Yenta


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Yenta or Yente (Yiddish: יענטע) is a Yiddish women's given name. It is a variant form of the name Yentl, which ultimately is thought to be derived from the Italian word gentile, meaning 'noble' or 'refined'.[1][2] The name has entered Yinglish—i.e., become a Yiddish loanword in Jewish varieties of English—as a word referring to a woman who is a gossip or a busybody.

The use of yenta as a word for 'busybody' originated in the age of Yiddish theatre. During and after World War I, Yiddish-language discs recorded in New York by theatre actors such as Clara Gold and Gus Goldstein portrayed the characters Mendel and Yente Telebende and sold so well that dozens of copycat recordings were made.[3][4] The popularity continued in the 1920s and 1930s as the humorist Jacob Adler, writing under the pen name B. Kovner for The Jewish Daily Forward, wrote a series of comic sketches featuring the characters, with Yente as a 'henpecking wife'. The popularity of the character led to the name developing its colloquial sense of 'a gossip'.[1]

There is a mistaken belief that the word for a Jewish matchmaker is yenta or yente. In reality a Jewish matchmaker is called a shadchan (שדכן). The origin of this error is the 1964 musical Fiddler on the Roof, in which a character named Yente serves as the matchmaker for the village of Anatevka.[5]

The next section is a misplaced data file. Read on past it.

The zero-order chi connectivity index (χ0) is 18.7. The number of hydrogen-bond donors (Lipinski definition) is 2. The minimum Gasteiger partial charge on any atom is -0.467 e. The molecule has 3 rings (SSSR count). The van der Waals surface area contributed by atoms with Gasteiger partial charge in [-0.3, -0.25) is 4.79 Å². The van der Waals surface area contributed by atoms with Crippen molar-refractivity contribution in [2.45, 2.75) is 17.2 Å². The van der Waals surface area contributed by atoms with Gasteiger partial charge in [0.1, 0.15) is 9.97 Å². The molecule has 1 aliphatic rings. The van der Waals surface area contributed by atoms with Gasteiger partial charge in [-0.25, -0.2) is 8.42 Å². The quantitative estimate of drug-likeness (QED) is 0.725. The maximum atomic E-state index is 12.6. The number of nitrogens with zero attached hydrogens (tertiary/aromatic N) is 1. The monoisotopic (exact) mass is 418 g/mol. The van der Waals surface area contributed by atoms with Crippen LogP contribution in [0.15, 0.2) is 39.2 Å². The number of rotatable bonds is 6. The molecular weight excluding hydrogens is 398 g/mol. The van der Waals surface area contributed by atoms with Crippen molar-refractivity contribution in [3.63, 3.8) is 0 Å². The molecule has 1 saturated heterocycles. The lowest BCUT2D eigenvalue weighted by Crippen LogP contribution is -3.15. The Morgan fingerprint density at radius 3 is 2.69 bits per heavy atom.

The name has also been used for:

  • The Linux CardBus controller, which brings together Cardbus cards with the rest of the computer
  • The name of a highly available key-value store for Perl[6]

See also[edit]

References[edit]

  1. ^ a b "Yenta's Real Yiddish History – The Forward".
  2. ^ "yenta | Search Online Etymology Dictionary".
  3. ^ Buhle, Paul (2004). From the Lower East Side to Hollywood : Jews in American popular culture. London: Verso. p. 40. ISBN 1859845983.
  4. ^ Sapoznik, Henry (2006). Klezmer! : Jewish music from Old World to our world (2nd ed.). New York: Schirmer Trade Books. p. 82. ISBN 0825673240.
  5. ^ Joffe-Walt, Chana (June 13, 2012). "What's a Yenta?". NPR.org. Retrieved October 7, 2019.
  6. ^ "Yenta - a highly-available key-value store | jaw [blogs.perl.org]".



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